Once the desired transmitters, receivers and/or transceivers have been arranged properly, the high frequency signal may then be transmitted at block 220. Assuming the devices were properly arranged, this directional high frequency signal will be detected by its intended recipient device (e.g., receiver, transceiver, etc.) at block 230. Once the transmission is detected, a series of device identification and compatibility “handshaking” may occur at block 240. In one embodiment, this compatibility check may include having a transmitter send out a high frequency signal containing a unique pattern of on/off values. Upon receiving this unique pattern, a corresponding receiver would then be able to consult a database to see if the signal corresponds to a known transmitter. In another embodiment, after receiving a known signal pattern (e.g., particular sequence of on/off values), a receiver/transceiver may be return an acknowledgement signal to the transmitting device. It should further be appreciated that the compatibility check may also include the use of data encryption or similar data security measures.

Thereafter, at block 250, a determination is made as to whether the devices involved in the transmission in question are compatible. In one embodiment, compatibility is determined by checking the frequency of the incoming signal with the frequency at which the receiver operates. If the devices are not compatible, the transmission fails and the process 200 will end. If the devices are compatible, however, then process 200 continues to block 260 where an authorization check is performed.

The authorization check of block 260 is optional depending on the security needs of the given application. It should be appreciated that, when performed, the authorization check may be a simple authentication process or may include more complex forms of authentication. In any event, if it is determined at block 270 that the transmission is authorized, process 200 will continue to block 280 where the data transfer begins. If, on the other hand, the transmission fails the authorization check, then the transmission will fail and process 200 will end.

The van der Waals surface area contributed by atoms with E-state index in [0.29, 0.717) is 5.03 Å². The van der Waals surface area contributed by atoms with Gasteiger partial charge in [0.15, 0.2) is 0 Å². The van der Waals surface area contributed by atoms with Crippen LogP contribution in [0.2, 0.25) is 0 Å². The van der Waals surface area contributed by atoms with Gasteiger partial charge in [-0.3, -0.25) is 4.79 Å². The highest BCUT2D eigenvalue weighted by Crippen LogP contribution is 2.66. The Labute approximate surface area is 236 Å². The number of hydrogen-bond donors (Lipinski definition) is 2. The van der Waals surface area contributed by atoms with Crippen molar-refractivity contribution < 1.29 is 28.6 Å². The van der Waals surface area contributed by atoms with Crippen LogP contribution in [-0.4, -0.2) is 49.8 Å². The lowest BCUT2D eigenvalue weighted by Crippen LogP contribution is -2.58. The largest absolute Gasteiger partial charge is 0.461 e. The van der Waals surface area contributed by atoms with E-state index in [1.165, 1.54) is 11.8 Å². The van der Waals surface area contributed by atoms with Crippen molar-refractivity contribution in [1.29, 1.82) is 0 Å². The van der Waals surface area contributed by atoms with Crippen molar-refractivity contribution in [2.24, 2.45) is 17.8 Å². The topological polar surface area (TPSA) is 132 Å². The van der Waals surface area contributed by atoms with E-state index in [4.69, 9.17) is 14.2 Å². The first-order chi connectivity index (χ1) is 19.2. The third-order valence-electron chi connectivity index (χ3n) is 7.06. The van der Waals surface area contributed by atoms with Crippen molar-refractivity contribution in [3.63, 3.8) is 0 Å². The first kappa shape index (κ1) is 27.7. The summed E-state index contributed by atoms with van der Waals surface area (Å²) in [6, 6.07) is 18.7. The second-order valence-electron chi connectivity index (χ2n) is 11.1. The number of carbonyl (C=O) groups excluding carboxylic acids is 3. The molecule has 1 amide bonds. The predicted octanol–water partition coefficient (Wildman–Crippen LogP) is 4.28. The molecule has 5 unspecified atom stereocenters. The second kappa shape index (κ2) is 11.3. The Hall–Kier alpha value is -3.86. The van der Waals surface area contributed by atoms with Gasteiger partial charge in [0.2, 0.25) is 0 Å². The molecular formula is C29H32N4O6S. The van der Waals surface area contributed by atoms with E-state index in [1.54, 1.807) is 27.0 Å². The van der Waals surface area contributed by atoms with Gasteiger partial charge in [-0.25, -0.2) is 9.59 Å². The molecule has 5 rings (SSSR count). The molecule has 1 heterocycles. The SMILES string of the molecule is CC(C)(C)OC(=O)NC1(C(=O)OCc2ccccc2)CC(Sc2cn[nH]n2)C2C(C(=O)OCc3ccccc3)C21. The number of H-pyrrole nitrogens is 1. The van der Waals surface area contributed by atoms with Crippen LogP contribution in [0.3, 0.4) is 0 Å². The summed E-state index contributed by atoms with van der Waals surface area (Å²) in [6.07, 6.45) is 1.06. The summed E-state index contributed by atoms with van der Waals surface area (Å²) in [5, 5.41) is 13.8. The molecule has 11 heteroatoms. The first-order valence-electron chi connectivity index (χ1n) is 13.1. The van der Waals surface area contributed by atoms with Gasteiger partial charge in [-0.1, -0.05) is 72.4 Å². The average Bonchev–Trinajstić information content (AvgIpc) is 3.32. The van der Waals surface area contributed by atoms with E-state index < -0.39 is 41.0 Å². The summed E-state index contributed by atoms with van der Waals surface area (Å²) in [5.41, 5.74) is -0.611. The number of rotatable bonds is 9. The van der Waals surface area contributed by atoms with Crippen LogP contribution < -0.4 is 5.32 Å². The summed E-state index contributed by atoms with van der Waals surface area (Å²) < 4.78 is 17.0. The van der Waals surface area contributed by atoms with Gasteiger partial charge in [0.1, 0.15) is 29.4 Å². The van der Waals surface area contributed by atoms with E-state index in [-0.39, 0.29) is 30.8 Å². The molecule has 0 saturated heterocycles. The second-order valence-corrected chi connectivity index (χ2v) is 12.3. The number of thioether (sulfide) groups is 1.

DC Detection

As mentioned above, another aspect of the invention is to use a direct current (DC) detector, in combination with an RF receiver, to lower the power consumption of the RF receiver. In one embodiment, an RF receiver (or transceiver) conserves power by operating in a “stand-by” mode, during which the receiver circuitry does not have to continuously search for incoming signals. Once a particular signal is detected by the DC detector, however, the RF receiver can be made to switch to an “active” mode, after which it may receive RF signals. This functionality may not be feasible to implement with lower frequency systems since the signals would not be directional and the receivers may have to be continuously operated to detect incoming signals.

In FIG. 3A, Transmitter A from FIG. 1 is transmitting a high frequency directional signal (e.g., higher than approximately 20 GHz). However, since Receivers D and E are not oriented to be able to detect signal 110 from Transmitter A, Receivers D and E remain in a stand-by mode. As shown in FIG. 3B, the orientation of Transmitter A is shifted such that signal 110 is detectable by Receiver D. When this signal is detected by Receiver D, it can switch from a stand-by mode into an active mode. Receiver E, still being out of range of signal 110, remains in stand-by mode thereby conserving power.